— Washington Post (@washingtonpost) August 29, 2015
- The United States has spent nearly one trillion dollars on disaster relief funds. The article breaks down the expenses to compare costs of each weather disaster that has affected the country.
- The data for these expenses was collected by the National Centers for Environmental Information from 1980 to 2014.
- In 2014, wildfires ravaged in California and I’m curious ton its comparison to the 1991 Oakland firestorm.
A process linking a network of adaptive capacities (resources with dynamic attributes) to adaptation after a disturbance or adversity.
- Be able to collaborate effectively in in identifying the problems and needs of the community
- Be able to achieve a working consensus on goals and priorities
- Be able to agree on ways and means to implement the agreed upon goals
- Be able to collaborate effectively in the required actions
Facebook and Twitter are something that many of us use daily. I for one know that I use these forms of social networking many times a day and a day without it would feel like a day where I felt like I was cut off from the world. I think that both networks of social media are a good source to be used during a disaster response. I only say this because of two inventions app and cell phone. Without these networks making it so no matter where you are or what phone you have you can receive tweets and updates makes it a very valuable source in a crisis. Twitter is something I like to call public texting. It’s 140 characters long, which is probably about the average length of a text message. I think that it’s a good source during a crisis because you can be alerted of what’s going on continuously during a crisis and what you should do. Some people have jobs that focus soley on tweeting out information. For NBC i know in the news room they have a social media desk where all the people at the stations job is to constantly update information onto the networking sites. With news information being broadcasted continuously it could help in a crisis situation. As for facebook I think it’s more of an after effect help, if you want to donate money like this, if you want weekly updates about this subject add it is a friend. I think facebook is not made for minute by minute updates like twitter, which is why I put it for more after the crisis, but it still could certainly work during as well. Speaking personally, I find out most of my information first via twitter, whether it be a national crisis, politics, pop culture etc. It all depends on who you follow and what is trending. For example my time line has been buzzing about Kim Kardashian and her divorce after 72 days. If you follow a Kardashian or may deem it important or not you can still see that is a topic people are talking about by seeing what is trending. I also found out that Steve Jobs died via twitter. I think it’s a reliable source that could be used, if used efficiently, during a crisis.
I think social media sites like Facebook and Twitter are some of the most relevant places for people (especially college-aged) to find out information. For example, I found out Kim Kardashian was getting a divorce because I got on Twitter. While this may not be a “disaster” it still proves that these media sources are very crucial when it comes to finding out information.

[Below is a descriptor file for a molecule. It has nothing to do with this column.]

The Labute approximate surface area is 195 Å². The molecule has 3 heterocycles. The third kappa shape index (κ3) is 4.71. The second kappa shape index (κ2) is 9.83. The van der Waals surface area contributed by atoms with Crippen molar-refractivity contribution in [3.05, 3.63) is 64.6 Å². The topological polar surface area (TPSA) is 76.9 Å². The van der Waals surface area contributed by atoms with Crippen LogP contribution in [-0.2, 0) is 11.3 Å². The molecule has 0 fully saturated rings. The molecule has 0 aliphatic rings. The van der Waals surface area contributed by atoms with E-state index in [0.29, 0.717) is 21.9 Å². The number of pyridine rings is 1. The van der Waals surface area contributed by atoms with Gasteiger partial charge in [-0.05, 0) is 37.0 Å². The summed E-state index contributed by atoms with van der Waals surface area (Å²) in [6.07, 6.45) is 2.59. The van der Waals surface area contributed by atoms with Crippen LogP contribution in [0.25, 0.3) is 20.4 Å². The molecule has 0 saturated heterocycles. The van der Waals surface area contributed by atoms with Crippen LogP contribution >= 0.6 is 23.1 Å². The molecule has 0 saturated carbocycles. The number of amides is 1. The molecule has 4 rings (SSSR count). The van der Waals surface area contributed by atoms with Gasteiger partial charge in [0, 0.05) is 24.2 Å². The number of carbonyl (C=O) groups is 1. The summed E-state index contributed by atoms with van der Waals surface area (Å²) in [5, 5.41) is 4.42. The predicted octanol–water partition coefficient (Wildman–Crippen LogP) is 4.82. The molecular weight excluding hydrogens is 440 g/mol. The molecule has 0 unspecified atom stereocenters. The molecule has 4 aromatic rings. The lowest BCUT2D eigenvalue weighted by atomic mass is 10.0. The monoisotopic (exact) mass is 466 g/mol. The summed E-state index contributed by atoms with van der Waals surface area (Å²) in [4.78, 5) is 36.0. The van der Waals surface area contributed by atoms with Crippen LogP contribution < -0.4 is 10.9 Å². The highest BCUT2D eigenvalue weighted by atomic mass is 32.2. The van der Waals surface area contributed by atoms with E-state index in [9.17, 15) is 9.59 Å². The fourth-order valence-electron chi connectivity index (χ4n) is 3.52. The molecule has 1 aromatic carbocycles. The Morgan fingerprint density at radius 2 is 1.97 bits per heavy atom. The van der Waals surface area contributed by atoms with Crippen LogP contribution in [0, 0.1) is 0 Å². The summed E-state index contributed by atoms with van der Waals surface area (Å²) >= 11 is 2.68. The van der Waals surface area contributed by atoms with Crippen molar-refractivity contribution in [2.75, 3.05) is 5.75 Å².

When you watch the news, it is on at a given time everyday. Whereas Facebook and Twitter are always accessible. I can go online anytime, almost anywhere are find out news. Friends of friends can repost and retweet and I can see the information. If I miss something on the news, I have to wait until the next showing to get my information.
I think people are attracted to social media because they pick when and how they receive their news. Most people like things short and sweet, Twitter especially appeals to this type of audience. If a disaster has occurred, most people will look to Twitter or Facebook for their information. Disaster centers can put their information up on these social media websites, and trust that people will pass the message along.
When evaluating the effectiveness of Twitter and Facebook in disaster response it is important to assess how the two social networking sites fit into our discussion of the duty to inform because the sites are a heterogeneous channel being used to reach heterogeneous targets. During this period of informing the information must be easily understood and accessible, and these sites meet these requirements.
Both Facebook and Twitter are widespread social networking sites, making it easy for information to spread quickly through their users. In March 2011 Twitter reportedly had 175 million users. Facebook currently has more than 800 million users, 50% of which log in on any given day. Facebook also offers more than 70 languages and has mobile device capabilities. With all of these users not only does information spread quickly, but with diversity such as Facebook information also spreads to multiple groups of people (targets).
In addition to acting as a method of quickly spreading news to multiple targets, social networking sites can also act as alternative means of communication. If there were a disaster in which phone and/or TV communication were not accessible, these sites could be the medium in which people stayed informed on how to prepare, what actions should be taken, and the updates of the disaster.
Below is a link to an example of how Twitter can act in regards to a disaster. MyJourneyNews tweeted: “Thailand flooding update October 31, 2011: Yingluck says flooding…” The link then takes you to Newley.com where the flooding in Thailand is reported on. The information seen in the link in this tweet provides an overview of what to expect in the coming days of the flooding, images of the flooding, a map in which allows people to get an idea of flooding in specific areas, and related news articles.